by WorldTribune Staff, April 24, 2020
Following several anti-lockdown protests and at least one anti-vaccine demonstration in recent days, the California Highway Patrol (CHP) has banned all group events at the state capitol during the coronavirus crisis.
Additional demonstrations have been set for coming days, but the CHP says no such protests will be allowed on state property for the time being.
“In the interest of public safety and the health of all Californians during the COVID-19 pandemic, effective immediately the California Highway Patrol will deny any permit requests for events or activities at all state facilities, to include the State Capitol, until public health officials have determined it is safe to gather again,” the CHP said.
After an April 20 demonstration at the capitol in Sacramento by the anti-vaccine group Freedom Angels, the California Highway Patrol announced it had revoked the group’s permit for future protests because the demonstration violated Gov. Gavin Newsom’s social distancing order.
Some anti-vaccine activists, who have claimed that diseases such as measles aren’t that serious, now contend the coronavirus isn’t dangerous enough to justify staying home.
“This is the time for people to take notice and really evaluate the freedoms they’re giving up, all in the name of perceived safety,” said anti-vaccine group Freedom Angels co-founder Heidi Munoz Gleisner in a Facebook video.
The group organized a Monday rally in Sacramento called “Operation Gridlock.”
“People need to get back to work, get back to life, get back into contact with their loved ones who they’re isolated from, they need to be able to have a paycheck,” group co-founder Tara Thornton told the Sacramento Bee. “This is the grounds they will enslave us upon.”
While the media has characterized the anti-vaccine demonstrators as conservatives, the LA Times noted that “the anti-vaccine movement has never been limited to one political party. Left-leaning vaccine critics — such as Children’s Health Defense, led by Robert F. Kennedy Jr. — include environmentalists who are suspicious of chemical pollutants, corporations and Big Pharma.”
Meanwhile, police departments nationwide are standing up against strict coronavirus lockdown orders from local leaders, a report said.
The Houston Police Officers’ Union said on April 22 that its members would not enforce local County Judge Lina Hidalgo’s ruling which made it mandatory for any individual over the age of 10 to wear a mask in public, The Federalist reported on April 22.
“The Houston Police Officers’ Union believes everyone should be wearing a mask in public, in order to protect themselves from the virus and we are encouraging all of our officers to wear a mask,” the union wrote in a statement. “However, we draw the line at the draconian measures Hidalgo has decided to engage in.”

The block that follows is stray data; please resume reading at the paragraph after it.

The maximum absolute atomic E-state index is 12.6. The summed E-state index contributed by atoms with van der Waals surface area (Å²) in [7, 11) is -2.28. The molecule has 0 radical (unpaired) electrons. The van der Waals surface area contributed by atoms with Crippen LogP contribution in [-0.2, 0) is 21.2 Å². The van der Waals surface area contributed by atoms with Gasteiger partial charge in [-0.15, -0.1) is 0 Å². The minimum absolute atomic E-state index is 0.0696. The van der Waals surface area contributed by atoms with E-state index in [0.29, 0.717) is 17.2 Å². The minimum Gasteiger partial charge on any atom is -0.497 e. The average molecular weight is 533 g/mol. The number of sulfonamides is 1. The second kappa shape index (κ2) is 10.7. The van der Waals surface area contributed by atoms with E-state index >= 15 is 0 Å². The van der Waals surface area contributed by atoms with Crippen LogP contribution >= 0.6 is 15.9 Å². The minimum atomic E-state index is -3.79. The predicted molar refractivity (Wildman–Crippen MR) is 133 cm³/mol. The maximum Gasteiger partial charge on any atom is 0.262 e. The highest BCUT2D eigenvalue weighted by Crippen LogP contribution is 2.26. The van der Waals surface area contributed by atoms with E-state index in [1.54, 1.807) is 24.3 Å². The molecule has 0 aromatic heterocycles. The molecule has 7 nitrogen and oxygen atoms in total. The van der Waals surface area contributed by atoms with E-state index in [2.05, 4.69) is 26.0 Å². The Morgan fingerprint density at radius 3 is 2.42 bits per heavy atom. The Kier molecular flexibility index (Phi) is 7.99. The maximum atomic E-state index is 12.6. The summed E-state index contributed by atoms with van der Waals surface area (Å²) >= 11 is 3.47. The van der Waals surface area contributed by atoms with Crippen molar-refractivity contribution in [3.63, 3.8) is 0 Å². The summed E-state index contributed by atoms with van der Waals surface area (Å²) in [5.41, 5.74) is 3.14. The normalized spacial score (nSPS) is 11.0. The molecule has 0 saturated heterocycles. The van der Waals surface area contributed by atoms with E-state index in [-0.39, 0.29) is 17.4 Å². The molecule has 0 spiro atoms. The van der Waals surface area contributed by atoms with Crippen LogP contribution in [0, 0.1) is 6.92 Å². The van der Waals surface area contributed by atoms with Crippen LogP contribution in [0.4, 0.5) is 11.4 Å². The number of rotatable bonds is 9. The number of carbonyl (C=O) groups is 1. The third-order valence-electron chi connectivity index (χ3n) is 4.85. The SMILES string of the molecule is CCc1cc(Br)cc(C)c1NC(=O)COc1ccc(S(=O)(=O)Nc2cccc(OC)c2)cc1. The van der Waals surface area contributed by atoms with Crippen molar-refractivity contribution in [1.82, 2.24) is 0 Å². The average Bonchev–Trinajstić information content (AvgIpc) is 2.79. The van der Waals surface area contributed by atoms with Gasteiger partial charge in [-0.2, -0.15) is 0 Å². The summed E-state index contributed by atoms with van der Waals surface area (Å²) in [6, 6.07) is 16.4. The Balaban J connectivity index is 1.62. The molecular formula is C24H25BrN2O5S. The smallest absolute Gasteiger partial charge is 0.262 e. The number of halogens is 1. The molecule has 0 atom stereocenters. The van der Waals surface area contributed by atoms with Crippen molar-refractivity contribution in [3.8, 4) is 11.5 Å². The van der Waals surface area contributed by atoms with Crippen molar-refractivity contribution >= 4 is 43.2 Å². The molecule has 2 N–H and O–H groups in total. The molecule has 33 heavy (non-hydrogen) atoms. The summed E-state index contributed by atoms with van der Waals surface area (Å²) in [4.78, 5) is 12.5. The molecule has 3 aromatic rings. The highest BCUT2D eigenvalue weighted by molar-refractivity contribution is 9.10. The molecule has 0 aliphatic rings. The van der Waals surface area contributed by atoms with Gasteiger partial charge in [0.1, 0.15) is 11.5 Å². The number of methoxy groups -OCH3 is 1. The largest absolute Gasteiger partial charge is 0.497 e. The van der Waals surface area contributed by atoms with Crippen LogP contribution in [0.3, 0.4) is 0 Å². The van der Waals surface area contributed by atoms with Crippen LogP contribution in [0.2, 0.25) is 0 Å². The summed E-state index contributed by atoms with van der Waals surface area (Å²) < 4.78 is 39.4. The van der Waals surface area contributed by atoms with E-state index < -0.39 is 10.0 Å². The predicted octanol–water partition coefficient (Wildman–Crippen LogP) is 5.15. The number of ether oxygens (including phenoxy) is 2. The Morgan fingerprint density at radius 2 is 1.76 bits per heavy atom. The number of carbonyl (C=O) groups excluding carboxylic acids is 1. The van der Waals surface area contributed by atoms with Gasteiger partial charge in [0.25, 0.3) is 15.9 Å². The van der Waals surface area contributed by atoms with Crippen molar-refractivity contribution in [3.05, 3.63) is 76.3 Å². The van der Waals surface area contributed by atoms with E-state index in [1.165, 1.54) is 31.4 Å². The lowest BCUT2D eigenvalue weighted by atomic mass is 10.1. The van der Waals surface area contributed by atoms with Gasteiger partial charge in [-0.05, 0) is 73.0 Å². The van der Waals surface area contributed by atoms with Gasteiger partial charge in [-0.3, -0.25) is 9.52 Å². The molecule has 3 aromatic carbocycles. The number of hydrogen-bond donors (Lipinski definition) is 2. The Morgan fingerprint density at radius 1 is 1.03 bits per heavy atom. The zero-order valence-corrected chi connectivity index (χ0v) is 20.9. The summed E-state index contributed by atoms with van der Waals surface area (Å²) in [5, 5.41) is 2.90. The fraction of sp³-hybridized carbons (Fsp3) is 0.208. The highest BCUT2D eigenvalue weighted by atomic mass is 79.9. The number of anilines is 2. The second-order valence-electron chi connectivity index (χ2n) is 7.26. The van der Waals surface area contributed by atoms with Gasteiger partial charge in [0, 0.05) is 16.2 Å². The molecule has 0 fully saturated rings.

“Our officers work every single day to bridge the gap with our community and earn their trust, we will not stand idly by and allow Hidalgo to tear that bridge down, with her horrific leadership and echo chamber decision making.”
In Washington state, Snohomish County Sheriff Adam Fortney announced on April 21 that his officers would not enforce lockdown orders. Franklin County Sheriff J.D. Raymond said he would not stop churches and business from opening with reasonable distancing measures in place.
“As I have previously stated, I have not carried out any enforcement for the current stay-at-home order,” Fortney wrote on Facebook. “I will always put your constitutional rights above politics or popular opinion. We have the right to peacefully assemble. We have the right to keep and bear arms. We have the right to attend church service of any denomination.”
Fortney challenged Democratic Washington Gov. Jay Inslee’s lockdown orders as inconsistent, saying Inslee had deemed some businesses essential over others. While government construction projects may continue Fortney points out, private contractors remain out of work.
“As I arrive to work at the courthouse, I see landscapers show up each day to install new landscape and maintain our flowerbeds,” Fortney wrote. “However, a father who owns a construction company and works alone while outdoors is not allowed to run his business to make a living to provide for his wife and children? This contradiction is not okay and is bordering on unethical.”
Four sheriffs in the northwest part of Michigan announced last week that they would refuse to enforce Democratic Gov. Gretchen Whitmer’s lockdown orders.
Whitmer had deemed it illegal for Michiganders to travel “between residences” or buy seeds while lottery tickets remain permitted to purchase, The Federalist noted.
Whitmer, the sheriffs said in a joint statement, “has created a vague framework of emergency laws that only confuse Michigan citizens. As a result, we will not have strict enforcement of these orders. We will deal with every case as an individual situation and apply common sense in assessing the apparent violation… We believe that we are the last line of defense in protecting your civil liberties.”
Several governors announced they would allow stay-at-home orders to expire either on or before April 30 with certain conditions in place to kickstart their stalled economies while keeping the coronavirus at bay.
States preparing partial re=openings include Florida, Georgia, South Carolina, Tennessee, Alabama, and Texas.